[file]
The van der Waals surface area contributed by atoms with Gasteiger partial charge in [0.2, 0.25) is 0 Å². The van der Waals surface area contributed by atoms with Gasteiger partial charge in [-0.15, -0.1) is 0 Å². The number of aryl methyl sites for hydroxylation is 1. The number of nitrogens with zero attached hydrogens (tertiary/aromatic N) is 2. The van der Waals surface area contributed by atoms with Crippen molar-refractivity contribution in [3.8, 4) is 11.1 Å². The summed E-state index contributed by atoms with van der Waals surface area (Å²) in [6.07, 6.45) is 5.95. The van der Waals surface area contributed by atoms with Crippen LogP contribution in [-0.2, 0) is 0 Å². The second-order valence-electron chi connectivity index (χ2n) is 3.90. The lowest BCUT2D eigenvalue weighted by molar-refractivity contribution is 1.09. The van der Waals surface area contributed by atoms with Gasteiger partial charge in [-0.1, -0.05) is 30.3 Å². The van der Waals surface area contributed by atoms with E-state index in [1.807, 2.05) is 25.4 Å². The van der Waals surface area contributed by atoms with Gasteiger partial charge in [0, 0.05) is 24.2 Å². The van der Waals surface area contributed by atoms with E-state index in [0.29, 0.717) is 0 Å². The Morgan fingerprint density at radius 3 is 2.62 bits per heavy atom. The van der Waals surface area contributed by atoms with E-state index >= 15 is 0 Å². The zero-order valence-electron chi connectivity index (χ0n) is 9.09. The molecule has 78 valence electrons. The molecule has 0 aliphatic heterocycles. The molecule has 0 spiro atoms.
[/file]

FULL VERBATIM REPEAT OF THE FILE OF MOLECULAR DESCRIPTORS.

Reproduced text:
The van der Waals surface area contributed by atoms with Gasteiger partial charge in [0.2, 0.25) is 0 Å². The van der Waals surface area contributed by atoms with Gasteiger partial charge in [-0.15, -0.1) is 0 Å². The number of aryl methyl sites for hydroxylation is 1. The number of nitrogens with zero attached hydrogens (tertiary/aromatic N) is 2. The van der Waals surface area contributed by atoms with Crippen molar-refractivity contribution in [3.8, 4) is 11.1 Å². The summed E-state index contributed by atoms with van der Waals surface area (Å²) in [6.07, 6.45) is 5.95. The van der Waals surface area contributed by atoms with Crippen LogP contribution in [-0.2, 0) is 0 Å². The second-order valence-electron chi connectivity index (χ2n) is 3.90. The lowest BCUT2D eigenvalue weighted by molar-refractivity contribution is 1.09. The van der Waals surface area contributed by atoms with Gasteiger partial charge in [-0.1, -0.05) is 30.3 Å². The van der Waals surface area contributed by atoms with E-state index in [1.807, 2.05) is 25.4 Å². The van der Waals surface area contributed by atoms with Gasteiger partial charge in [0, 0.05) is 24.2 Å². The van der Waals surface area contributed by atoms with E-state index in [0.29, 0.717) is 0 Å². The Morgan fingerprint density at radius 3 is 2.62 bits per heavy atom. The van der Waals surface area contributed by atoms with E-state index >= 15 is 0 Å². The zero-order valence-electron chi connectivity index (χ0n) is 9.09. The molecule has 78 valence electrons. The molecule has 0 aliphatic heterocycles. The molecule has 0 spiro atoms.